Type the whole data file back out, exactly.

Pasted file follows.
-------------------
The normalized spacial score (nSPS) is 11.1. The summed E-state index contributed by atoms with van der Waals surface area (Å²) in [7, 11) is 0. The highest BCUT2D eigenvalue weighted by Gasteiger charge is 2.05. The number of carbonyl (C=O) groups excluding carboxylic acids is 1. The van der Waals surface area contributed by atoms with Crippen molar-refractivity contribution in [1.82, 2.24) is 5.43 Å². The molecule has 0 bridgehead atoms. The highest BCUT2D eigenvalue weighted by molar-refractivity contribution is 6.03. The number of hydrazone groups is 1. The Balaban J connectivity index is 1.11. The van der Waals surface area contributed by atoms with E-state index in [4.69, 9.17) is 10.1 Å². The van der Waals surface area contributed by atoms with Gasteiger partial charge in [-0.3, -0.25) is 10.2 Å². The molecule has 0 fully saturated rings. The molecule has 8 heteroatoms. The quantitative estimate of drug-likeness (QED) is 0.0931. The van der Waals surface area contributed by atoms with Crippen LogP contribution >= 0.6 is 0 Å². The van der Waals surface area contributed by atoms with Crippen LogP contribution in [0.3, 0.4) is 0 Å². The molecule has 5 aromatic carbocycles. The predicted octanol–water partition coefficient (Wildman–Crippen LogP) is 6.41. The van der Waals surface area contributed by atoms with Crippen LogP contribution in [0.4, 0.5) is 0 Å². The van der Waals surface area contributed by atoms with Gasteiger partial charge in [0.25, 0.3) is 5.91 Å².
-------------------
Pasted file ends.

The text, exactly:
The normalized spacial score (nSPS) is 11.1. The summed E-state index contributed by atoms with van der Waals surface area (Å²) in [7, 11) is 0. The highest BCUT2D eigenvalue weighted by Gasteiger charge is 2.05. The number of carbonyl (C=O) groups excluding carboxylic acids is 1. The van der Waals surface area contributed by atoms with Crippen molar-refractivity contribution in [1.82, 2.24) is 5.43 Å². The molecule has 0 bridgehead atoms. The highest BCUT2D eigenvalue weighted by molar-refractivity contribution is 6.03. The number of hydrazone groups is 1. The Balaban J connectivity index is 1.11. The van der Waals surface area contributed by atoms with E-state index in [4.69, 9.17) is 10.1 Å². The van der Waals surface area contributed by atoms with Gasteiger partial charge in [-0.3, -0.25) is 10.2 Å². The molecule has 0 fully saturated rings. The molecule has 8 heteroatoms. The quantitative estimate of drug-likeness (QED) is 0.0931. The van der Waals surface area contributed by atoms with Crippen LogP contribution >= 0.6 is 0 Å². The van der Waals surface area contributed by atoms with Crippen LogP contribution in [0.3, 0.4) is 0 Å². The molecule has 5 aromatic carbocycles. The predicted octanol–water partition coefficient (Wildman–Crippen LogP) is 6.41. The van der Waals surface area contributed by atoms with Crippen LogP contribution in [0.4, 0.5) is 0 Å². The van der Waals surface area contributed by atoms with Gasteiger partial charge in [0.25, 0.3) is 5.91 Å².